On May 11, shortly before opening statements by counsel, the State remarked that it would present Burden as its own witness and that he would deny the substance of his earlier statement made to defense counsel. Defense counsel then moved for a continuance until the next day so that they could "restructure" the defense and possibly bring in another attorney. The court denied this motion and characterized counsel's dilemma as "simple," requiring "one or the other" to withdraw from representing defendant in order to testify in rebuttal. Neither defense counsel withdrew.

Robert Burden, 14 years old at the time, testified for the State at trial. At about 7:30 p.m. on May 12, 1981, he was walking on Blackhawk toward a nearby park. He passed Monkeyman, whom he had known all his life, and crossed Blackhawk at its intersection with Cleaver. At that point he noticed three people in a gangway on Cleaver: defendant, Alonso and Zuniga. He had known Alonso and Zuniga two to three years; he "used to just see [defendant] a lot, I ain't know him." He observed defendant put something on his head, run across Cleaver and into the alley off Blackhawk. He lost sight of him for five to 10 seconds between buildings. When defendant reappeared, he pulled a gun and shot Monkeyman, on Blackhawk, four or five times, and then ran back the same way he had come. Burden was the first person to reach Monkeyman. He then went to call an ambulance. When he returned to the scene, police had arrived and Burden gave them an account of the crime and a description of the assailant. On cross-examination, Burden said he had spent the past four days in a hotel where he had shared meals with Alonso and discussed the case with police. There was no attempt to impeach Burden with his allegedly inconsistent statement to defense counsel made in January 1982.

David Alonso, age 19, also a State's witness, testified that at about 6:15 p.m. on May 12, 1981, he and Monkeyman played in a basketball game at a fieldhouse gym. He stepped out of the gym for a drink of water and saw defendant. In answer to defendant's question, he said that Monkeyman was in the gym, to which he then returned. After later leaving the gym, Alonso ran into defendant and Zuniga, who asked him to accompany them to a house on Cleaver to retrieve a tie. While in the gangway of the house, defendant handed his leather jacket to Zuniga. At this time Alonso observed Monkeyman cross from the southeast to the northwest corner of Cleaver and Blackhawk. Defendant put on a ski mask, ran west across Cleaver to the north alley of Blackhawk, and lowered the mask over his face. Alonso saw defendant run up behind Monkeyman and raise both hands; he then heard five or six shots. As Alonso began running south on Cleaver, he saw defendant, no longer wearing the mask, run back into the gangway. Defendant told Alonso and Zuniga later that he stashed the gun in a yard.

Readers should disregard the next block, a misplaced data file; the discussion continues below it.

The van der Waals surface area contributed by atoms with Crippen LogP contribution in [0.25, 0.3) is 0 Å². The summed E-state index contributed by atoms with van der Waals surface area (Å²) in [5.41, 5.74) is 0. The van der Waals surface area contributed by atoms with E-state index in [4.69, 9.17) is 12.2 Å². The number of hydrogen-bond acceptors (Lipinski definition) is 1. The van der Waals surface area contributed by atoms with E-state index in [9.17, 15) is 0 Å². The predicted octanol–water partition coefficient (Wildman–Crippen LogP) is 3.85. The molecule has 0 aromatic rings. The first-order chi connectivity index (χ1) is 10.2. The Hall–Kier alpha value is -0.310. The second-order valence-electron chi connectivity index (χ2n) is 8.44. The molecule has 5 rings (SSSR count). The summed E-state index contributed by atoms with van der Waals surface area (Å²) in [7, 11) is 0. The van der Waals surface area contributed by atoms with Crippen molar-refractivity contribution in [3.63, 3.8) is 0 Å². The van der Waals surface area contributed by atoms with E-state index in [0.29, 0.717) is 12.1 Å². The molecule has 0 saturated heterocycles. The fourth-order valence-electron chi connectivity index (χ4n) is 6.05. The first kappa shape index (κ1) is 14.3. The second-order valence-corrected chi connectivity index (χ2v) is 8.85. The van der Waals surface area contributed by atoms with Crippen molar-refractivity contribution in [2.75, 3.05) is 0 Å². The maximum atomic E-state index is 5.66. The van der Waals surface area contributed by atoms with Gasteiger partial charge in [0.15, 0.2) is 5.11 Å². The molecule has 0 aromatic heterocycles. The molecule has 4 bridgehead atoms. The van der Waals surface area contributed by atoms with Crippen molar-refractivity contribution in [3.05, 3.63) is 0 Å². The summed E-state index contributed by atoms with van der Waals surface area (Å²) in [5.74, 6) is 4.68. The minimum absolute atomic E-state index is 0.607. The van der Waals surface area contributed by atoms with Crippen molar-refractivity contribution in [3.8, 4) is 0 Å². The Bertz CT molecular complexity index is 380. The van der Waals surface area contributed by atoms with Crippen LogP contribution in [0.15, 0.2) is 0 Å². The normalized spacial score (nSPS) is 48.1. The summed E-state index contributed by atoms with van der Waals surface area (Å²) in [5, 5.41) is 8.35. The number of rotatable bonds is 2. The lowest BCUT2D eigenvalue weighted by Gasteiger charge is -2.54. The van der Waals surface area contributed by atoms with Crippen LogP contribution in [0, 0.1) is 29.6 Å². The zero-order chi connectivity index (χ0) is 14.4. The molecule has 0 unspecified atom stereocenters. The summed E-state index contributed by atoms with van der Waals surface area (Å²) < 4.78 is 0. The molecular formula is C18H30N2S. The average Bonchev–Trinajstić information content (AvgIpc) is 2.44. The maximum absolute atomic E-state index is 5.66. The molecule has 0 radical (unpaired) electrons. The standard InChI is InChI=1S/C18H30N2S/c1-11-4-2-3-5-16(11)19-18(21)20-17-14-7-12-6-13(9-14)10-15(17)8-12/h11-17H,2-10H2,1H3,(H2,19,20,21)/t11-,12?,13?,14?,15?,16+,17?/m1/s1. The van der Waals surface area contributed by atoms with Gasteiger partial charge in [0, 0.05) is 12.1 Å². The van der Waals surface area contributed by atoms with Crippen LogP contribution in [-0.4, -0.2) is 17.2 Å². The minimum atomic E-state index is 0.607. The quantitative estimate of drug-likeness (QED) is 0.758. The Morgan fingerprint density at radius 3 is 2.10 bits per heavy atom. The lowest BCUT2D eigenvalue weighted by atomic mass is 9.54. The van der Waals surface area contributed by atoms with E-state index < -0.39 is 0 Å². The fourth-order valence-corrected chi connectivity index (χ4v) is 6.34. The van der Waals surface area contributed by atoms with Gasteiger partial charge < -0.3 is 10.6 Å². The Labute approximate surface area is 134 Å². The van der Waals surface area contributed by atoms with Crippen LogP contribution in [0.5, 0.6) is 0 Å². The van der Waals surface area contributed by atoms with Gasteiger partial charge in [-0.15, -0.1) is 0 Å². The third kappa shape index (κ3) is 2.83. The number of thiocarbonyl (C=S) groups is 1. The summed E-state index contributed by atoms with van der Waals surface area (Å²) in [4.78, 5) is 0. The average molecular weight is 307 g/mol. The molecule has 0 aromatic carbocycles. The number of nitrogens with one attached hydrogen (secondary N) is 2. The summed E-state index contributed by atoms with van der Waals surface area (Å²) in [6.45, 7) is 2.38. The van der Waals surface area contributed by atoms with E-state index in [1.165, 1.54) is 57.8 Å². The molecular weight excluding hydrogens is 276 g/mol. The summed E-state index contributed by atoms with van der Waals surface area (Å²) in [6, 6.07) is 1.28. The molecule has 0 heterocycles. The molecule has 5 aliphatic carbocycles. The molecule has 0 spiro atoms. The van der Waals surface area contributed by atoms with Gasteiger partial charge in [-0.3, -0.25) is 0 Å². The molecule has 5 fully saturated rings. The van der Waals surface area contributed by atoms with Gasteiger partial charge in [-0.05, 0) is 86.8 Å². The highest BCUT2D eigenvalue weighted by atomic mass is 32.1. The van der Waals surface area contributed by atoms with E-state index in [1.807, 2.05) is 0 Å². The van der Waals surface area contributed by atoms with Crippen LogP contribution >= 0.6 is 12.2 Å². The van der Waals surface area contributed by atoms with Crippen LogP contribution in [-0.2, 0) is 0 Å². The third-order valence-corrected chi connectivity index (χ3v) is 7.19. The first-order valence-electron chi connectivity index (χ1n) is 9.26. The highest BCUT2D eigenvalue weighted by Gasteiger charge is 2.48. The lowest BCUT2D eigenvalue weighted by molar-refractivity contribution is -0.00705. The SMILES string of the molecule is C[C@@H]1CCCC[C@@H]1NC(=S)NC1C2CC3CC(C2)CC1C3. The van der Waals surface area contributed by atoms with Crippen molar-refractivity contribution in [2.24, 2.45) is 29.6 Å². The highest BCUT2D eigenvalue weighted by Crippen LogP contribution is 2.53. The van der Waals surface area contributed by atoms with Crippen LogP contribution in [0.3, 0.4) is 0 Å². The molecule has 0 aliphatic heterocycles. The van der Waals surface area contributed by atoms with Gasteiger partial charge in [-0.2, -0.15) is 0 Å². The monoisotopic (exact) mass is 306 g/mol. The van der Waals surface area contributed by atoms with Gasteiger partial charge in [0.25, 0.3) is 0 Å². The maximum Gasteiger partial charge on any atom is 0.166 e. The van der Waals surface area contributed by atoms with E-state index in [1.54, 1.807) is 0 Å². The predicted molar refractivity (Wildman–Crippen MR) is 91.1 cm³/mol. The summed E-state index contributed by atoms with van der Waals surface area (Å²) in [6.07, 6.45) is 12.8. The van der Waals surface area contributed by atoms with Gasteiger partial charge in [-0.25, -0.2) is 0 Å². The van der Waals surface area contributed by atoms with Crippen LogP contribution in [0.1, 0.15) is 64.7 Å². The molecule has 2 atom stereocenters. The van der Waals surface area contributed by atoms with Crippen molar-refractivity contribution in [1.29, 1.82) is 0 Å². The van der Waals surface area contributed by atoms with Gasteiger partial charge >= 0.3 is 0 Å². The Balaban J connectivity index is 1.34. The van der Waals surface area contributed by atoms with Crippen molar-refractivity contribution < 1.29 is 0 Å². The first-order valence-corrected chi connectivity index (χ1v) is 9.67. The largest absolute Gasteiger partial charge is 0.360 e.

Daniel Noon, Chicago Police gang crimes specialist, testified that he was at the rear door of defendant's apartment when other officers knocked on the front door and identified themselves. As defendant started to walk out the back door, he was arrested. Police also recovered a brown leather jacket during the arrest.

The only defense witness called, Chicago Police Detective Gary Bulava, testified that he interviewed Burden on the day of the homicide and filed a report on the case. Burden did not tell him then that he saw defendant in the gangway with Alonso and Zuniga prior to the shooting, nor that defendant ran west through the alley. On cross-examination, Bulava said that Burden told him he could identify the offender. On redirect examination, Bulava further said that Burden indicated that he knew the assailant from the neighborhood. When defense counsel attempted to inquire whether Bulava's police report contained this information, the State's objection was sustained. The court noted ...